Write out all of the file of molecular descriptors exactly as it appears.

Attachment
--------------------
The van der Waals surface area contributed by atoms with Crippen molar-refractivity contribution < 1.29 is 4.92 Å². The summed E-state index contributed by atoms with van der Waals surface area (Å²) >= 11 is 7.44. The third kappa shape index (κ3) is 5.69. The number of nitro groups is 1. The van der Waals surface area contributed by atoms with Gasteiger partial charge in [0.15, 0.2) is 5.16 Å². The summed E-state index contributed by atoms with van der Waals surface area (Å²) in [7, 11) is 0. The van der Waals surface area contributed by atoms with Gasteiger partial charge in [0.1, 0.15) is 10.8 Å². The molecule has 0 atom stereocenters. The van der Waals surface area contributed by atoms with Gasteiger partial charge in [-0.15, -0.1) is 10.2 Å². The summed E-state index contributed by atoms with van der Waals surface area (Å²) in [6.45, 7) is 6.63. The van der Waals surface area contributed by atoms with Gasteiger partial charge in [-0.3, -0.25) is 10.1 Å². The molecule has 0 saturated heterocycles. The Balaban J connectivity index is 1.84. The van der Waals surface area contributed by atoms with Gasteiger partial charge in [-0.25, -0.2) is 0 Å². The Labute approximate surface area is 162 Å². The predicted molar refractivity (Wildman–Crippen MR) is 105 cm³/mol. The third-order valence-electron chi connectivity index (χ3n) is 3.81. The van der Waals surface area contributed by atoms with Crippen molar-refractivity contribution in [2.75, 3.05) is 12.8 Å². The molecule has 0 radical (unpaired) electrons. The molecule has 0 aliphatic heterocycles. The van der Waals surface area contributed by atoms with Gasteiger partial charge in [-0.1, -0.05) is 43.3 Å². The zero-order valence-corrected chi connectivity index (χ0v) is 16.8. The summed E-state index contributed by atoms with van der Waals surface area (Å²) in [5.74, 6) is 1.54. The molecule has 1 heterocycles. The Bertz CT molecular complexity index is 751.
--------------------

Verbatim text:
The van der Waals surface area contributed by atoms with Crippen molar-refractivity contribution < 1.29 is 4.92 Å². The summed E-state index contributed by atoms with van der Waals surface area (Å²) >= 11 is 7.44. The third kappa shape index (κ3) is 5.69. The number of nitro groups is 1. The van der Waals surface area contributed by atoms with Gasteiger partial charge in [0.15, 0.2) is 5.16 Å². The summed E-state index contributed by atoms with van der Waals surface area (Å²) in [7, 11) is 0. The van der Waals surface area contributed by atoms with Gasteiger partial charge in [0.1, 0.15) is 10.8 Å². The molecule has 0 atom stereocenters. The van der Waals surface area contributed by atoms with Gasteiger partial charge in [-0.15, -0.1) is 10.2 Å². The summed E-state index contributed by atoms with van der Waals surface area (Å²) in [6.45, 7) is 6.63. The van der Waals surface area contributed by atoms with Gasteiger partial charge in [-0.3, -0.25) is 10.1 Å². The molecule has 0 saturated heterocycles. The Balaban J connectivity index is 1.84. The van der Waals surface area contributed by atoms with Gasteiger partial charge in [-0.25, -0.2) is 0 Å². The Labute approximate surface area is 162 Å². The predicted molar refractivity (Wildman–Crippen MR) is 105 cm³/mol. The third-order valence-electron chi connectivity index (χ3n) is 3.81. The van der Waals surface area contributed by atoms with Crippen molar-refractivity contribution in [2.75, 3.05) is 12.8 Å². The molecule has 0 radical (unpaired) electrons. The molecule has 0 aliphatic heterocycles. The van der Waals surface area contributed by atoms with Gasteiger partial charge in [-0.1, -0.05) is 43.3 Å². The zero-order valence-corrected chi connectivity index (χ0v) is 16.8. The summed E-state index contributed by atoms with van der Waals surface area (Å²) in [5.74, 6) is 1.54. The molecule has 1 heterocycles. The Bertz CT molecular complexity index is 751.